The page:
So I never believed the pop culture references that said hockey was a “white man’s game.” I knew it was our game, too, and that no one can take that away from us. There were also other references I knew enough to ignore and dismiss … like the idea that Black players can only be fighters or enforcers.
Sure, there’s a solid list of Black enforcers who have impacted the game. But there’s no limit to the roles that Black athletes can play on the ice. Look at Bill Riley as a winger in the 1970s. Or Tony McKegney scoring 40 goals in 1987–88. Or Jarome Iginla leading the league in goals and points in 2001–02, among many other highlights during his Hall of Fame career.
Jarome, in particular, was extra special to me when I was coming up. I’d watch the Calgary Flames play, and right when the game was done, I’d throw on my Iginla jersey, head out to the backyard rink (thanks, Mom and Dad!), and pretend I was skating in the NHL. There are many reasons why I idolized Jarome, but a big one was because he was a hard-nosed guy who went out there every day and stayed true to himself. No stereotype could stop him from being the league’s most outstanding player. He exemplified how Black players don’t have fit a certain mold.
We have been everything, from team captains to goalies to All-Stars to Stanley Cup champions. (When I was lucky enough to hoist the Cup with the Washington Capitals in 2018, I was so proud to do it while wearing number 22, chosen in honor of Willie O’Ree and the path he paved for players like me.)
These days, when I think back to that parent at the tournament in Edmonton — the one who didn’t see the possibility of overlap between hockey and my skin color — I have to assume he was blind to all this history. And I know that guy is not alone in having those blind spots. Even today, as the game grows more diverse than ever, greater representation on the ice doesn’t always translate to more expansive views about what a hockey player looks like and who can play this sport. There’s been more than one road trip where me and my Abbotsford Canucks teammates, Justin Bailey and Devante Stephens — who also happen to be Black — have walked into a hotel or restaurant together and heard people guessing that we’re football or basketball players.
It’s the kind of thing that digs at you every time it happens. But it’s important to mention that the people making those guesses usually aren’t bad people. They’ve just been given bad information — which means the narrative can change when we start educating people to know better and do better.
That change has to start at the top.
Leaders in hockey — owners, general managers, coaching staffs — need to use their positions of power to shift old perceptions about what’s considered the “norm” in our sport. They need to acknowledge the experiences of diverse players and alumni, make sure current players feel supported and welcomed, and develop platforms for underrepresented voices that may not have been recognized in the past. I’ve noticed many allies who have advanced this work in recent years, and it’s something I truly hope everyone will keep striving for.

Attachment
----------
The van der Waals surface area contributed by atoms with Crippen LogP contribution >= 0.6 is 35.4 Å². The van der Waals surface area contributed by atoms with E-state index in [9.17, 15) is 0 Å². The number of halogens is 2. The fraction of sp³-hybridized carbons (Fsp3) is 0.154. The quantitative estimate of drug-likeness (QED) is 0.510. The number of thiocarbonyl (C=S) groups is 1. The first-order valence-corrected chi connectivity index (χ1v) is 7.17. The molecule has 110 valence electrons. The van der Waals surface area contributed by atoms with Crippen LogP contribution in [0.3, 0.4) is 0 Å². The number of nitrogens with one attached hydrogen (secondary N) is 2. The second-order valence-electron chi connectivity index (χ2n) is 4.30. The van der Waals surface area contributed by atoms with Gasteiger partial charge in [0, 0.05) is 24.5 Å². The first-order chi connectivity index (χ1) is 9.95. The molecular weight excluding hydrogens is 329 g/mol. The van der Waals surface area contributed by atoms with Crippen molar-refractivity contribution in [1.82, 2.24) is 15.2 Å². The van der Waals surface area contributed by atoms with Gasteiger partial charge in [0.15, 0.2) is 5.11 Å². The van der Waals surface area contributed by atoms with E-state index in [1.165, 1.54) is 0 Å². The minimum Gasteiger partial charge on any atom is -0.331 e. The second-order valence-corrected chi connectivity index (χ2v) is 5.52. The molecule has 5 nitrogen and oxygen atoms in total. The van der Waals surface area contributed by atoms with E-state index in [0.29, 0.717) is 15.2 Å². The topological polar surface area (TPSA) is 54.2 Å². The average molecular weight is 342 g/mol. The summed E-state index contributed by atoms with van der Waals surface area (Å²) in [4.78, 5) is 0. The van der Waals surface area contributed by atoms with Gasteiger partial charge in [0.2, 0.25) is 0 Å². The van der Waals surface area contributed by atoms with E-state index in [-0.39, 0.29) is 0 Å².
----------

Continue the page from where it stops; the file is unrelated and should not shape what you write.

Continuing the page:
At the same time, hockey’s leaders need to bring underrepresented voices into the business of the sport by hiring more people of color and women in the front office. With greater diversity in those decision-making positions, the feel of the game will start to better reflect the diverse communities that have shaped hockey from the time it began. The benefits of that transformation will trickle down — to current players, and longtime fans, and to families with kids who are just beginning to think about which sport they might want to play.
We were always there — and we’re still here, as proud as ever to be playing the game we love.- Madison Bowey
For too long, people of color have had to walk into the rink with something to prove, as if it was their responsibility to reset the narrative about their place in hockey. And many of them have moved the game forward, simply by being themselves, showing their passion for the game, and working harder than they should have had to in order earn the same acceptance and respect as everyone else. We’ve battled through for generations, and we’re not asking anyone to feel bad for us.
But that added burden is something no one should have to carry just to play the sport they love.
It’s a burden we need to eliminate — and can eliminate — by prioritizing inclusion in everything we do.
Telling the full, inclusive version of hockey’s history is just one piece of how we get there. And if society has learned anything from the reignited racial-justice movements of the past few years, it should be that history can only stay hidden for so long — because it’s a reflection of who we really are. When we share the stories of underrepresented groups, explain the systems that created barriers for them, and celebrate their perseverance despite the cards they’ve been dealt, we can change perspectives and help make the world a little more equal.
I’m excited for what that equality will look like in hockey. It’ll be a future where kids from every background are empowered to truly understand and love this game. A future where they see themselves reflected in the values and actions of the game’s leaders. And a future that draws inspiration from the stories of the past — the diversity of people who were there, the amazing things they accomplished, and the way they seized their place in this sport.
Hockey is a sport I’m so proud to have found my place in, and a sport we should all celebrate for everything it has always been: team-oriented, fast, exciting, fun, competitive, tough, generational, special.
And, also, without a doubt … Black.